Freshwater or saltwater? The complex evolution of marine animals
The evolution of marine animals is an odd one. All mammals once lived on land. To be more precise, mammals evolved to live on land, but before that, like all animals, their deep origins are in the ocean.
It’s a little odd to think of an animal evolving for so long outside the water only to return to the ocean once again. It doesn’t happen overnight. Some mammals like otters are young to the ocean, maintaining a lot of adaptations such as paws with claws that they had on land. Otters in particular can move about pretty well on land. According to Otter World, modern otters may only have evolved about 7 million years ago. From otters it seems a small step to get to seals and sea lions, mammals that can still walk around on land but are less graceful. Otters look like they belong on land as well as at sea, or in some cases freshwater.
Pinnipeds, which are comprised of walrus, seals and sea lions, likely evolved from a common ancestor adept at living both on land and at sea, diverging from their closest relatives the bears and mustelids about 50 million years ago. Whales and dolphins similarly evolved from land mammals in the distant past.
What’s even more interesting about the evolution of whole groups of animals is not only their evolutionary path from water to land and back to water, but also, the evolution from marine environments to freshwater environments, places where the water is unsalted but the animals seem decidedly marine.
The Amazon River ecosystem is a perfect example of something that resembles a giant inland, freshwater ocean. There are dolphins, manatees, stingrays and 200 pound turtles that lay eggs on the river beaches.
The stingrays of Amazonia are hard to believe when you see them in photographs, as they appear to be fish designed by butterflies. The rays are patterned with delicate spots, sometimes vivid, sometimes subtle, but nearly always beautiful. The freshwater stingrays of Latin America are all in the family Potamotrygonidae. Freshwater stingrays found in Africa, Asia and Australia are found in the family Dasyatidae. The Amazon stingrays as well as the (Dasyatidae family) clearly evolved from marine stingrays. It’s unknown whether the Potamotrygonids evolved from a species from the Pacific or the Atlantic as there is some evidence in favor of each, however they’ve done well in freshwater, evolving into at least 22 species throughout Latin America.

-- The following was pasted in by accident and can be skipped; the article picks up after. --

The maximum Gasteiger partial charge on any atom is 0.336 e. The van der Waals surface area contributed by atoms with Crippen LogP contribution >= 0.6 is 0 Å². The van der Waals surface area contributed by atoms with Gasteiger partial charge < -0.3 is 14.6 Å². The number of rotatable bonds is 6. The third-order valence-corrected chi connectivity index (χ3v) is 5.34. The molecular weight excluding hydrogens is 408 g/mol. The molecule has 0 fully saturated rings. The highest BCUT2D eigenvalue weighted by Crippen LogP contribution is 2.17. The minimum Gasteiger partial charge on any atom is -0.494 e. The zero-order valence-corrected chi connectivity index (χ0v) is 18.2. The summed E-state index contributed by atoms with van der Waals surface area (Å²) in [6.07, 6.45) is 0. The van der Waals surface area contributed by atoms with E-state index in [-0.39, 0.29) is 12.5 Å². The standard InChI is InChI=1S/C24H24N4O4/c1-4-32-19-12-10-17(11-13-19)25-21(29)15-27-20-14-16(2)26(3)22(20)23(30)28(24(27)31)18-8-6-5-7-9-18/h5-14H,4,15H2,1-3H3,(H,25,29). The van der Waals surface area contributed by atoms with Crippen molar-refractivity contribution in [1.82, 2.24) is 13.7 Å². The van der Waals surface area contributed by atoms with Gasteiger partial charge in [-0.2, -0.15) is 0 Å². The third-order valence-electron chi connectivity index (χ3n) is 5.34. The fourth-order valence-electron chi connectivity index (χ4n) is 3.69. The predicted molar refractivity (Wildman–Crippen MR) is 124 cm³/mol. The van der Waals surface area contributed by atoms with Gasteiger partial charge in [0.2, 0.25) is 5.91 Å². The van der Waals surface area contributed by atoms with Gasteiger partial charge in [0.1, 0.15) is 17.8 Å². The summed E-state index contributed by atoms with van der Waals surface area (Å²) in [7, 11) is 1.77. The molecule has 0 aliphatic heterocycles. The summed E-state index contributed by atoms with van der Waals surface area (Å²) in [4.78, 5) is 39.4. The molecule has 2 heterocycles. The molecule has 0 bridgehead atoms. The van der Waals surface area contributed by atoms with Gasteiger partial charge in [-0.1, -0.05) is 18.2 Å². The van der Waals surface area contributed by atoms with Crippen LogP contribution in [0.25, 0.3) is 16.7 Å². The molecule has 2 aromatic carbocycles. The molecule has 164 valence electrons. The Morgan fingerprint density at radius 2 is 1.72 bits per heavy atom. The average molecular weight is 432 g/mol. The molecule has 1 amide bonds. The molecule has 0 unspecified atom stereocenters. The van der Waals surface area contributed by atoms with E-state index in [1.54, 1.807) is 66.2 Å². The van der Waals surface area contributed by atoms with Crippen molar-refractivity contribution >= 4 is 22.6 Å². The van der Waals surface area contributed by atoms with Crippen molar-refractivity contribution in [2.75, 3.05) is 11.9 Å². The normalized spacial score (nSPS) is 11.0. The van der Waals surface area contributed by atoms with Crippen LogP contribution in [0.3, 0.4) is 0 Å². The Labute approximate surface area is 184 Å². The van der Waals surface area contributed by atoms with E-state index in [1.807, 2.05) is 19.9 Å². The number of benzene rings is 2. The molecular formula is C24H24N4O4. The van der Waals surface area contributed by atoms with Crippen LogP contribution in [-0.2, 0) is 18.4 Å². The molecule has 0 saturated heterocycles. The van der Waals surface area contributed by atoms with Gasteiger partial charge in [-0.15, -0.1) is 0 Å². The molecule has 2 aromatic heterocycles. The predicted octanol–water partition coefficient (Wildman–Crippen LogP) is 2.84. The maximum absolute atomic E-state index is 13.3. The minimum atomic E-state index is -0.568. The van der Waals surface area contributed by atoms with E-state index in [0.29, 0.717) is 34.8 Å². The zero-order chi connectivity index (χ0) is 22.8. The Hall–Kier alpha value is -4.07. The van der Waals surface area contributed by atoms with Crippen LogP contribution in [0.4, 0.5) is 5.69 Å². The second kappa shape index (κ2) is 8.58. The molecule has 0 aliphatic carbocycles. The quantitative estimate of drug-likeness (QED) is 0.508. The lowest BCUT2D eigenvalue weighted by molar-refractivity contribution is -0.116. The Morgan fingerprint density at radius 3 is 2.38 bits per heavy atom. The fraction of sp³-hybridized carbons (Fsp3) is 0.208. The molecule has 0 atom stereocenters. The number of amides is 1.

River dolphins are the next obvious example of ocean animals that have taken to the Amazon River system. Amazon River dolphins are either gray or a pretty color of pink and have a unique, strangely boxy shape (for a dolphin). The boto, as river dolphins are known in Brazil, has a place in local lore. Botos are said to turn into attractive men at night who seduce village women on the river banks before resuming their dolphin form and slipping back into the river. Native peoples sometimes play games of tag with river dolphins with paddles, from their canoes. Another myth says that the river dolphin is the protector of the Amazon River Manatee. Throughout the world there are five species of living river dolphins and two subspecies. Some of these river dolphins also live in brackish water, such as river deltas where ocean and freshwater mix. All of these dolphins evolved from ancestors that lived entirely at sea.
The Amazon River Manatee lives entirely in freshwater. The Florida Manatee shifts from freshwater rivers to the ocean and back again. African Manatees also live in separate populations both on the coast and inland. It’s believed that manatees share a common ancestor with elephants.
The Amazonian Manatee is the smallest undisputed species of manatee and seems to be the only living entirely in freshwater, in this way it matches the Amazon River Dolphin. We don’t have any clear population numbers on the Amazonian Manatee but it appears their numbers are declining.
The Amazon also includes lobos de rio, that is Giant River Otters. The Giant Otter is the largest member of its family growing to as long as 5.6 feet. The otter eats mostly fish but will also prey on turtles and even small caimans (a crocodilian). The name lobo de rio in Spanish means ‘wolf of the river’ and the name seems apt for a smart, social predator like the giant river otter.
It may seem like a small feat to change from a life in salt water to one in freshwater or visa versa, but it includes a host of adaptations. Salt water can kill if an animal has no way to purge the excess mineral. Some sea birds weep extra salt from pores on their beaks. Bony fish constantly pump salt from their bodies through their kidneys as well as through special gill cells. These are all adaptations that are costly and are usually lost when an organism turns to life in freshwater. The evolution of any organism is incredibly complex, full of twists and turns. It’s helpful to remember we all share one common ancestor way back in the distant past. There may be species that evolved more recently than others, but we all started trying to find our way on this planet at the same time.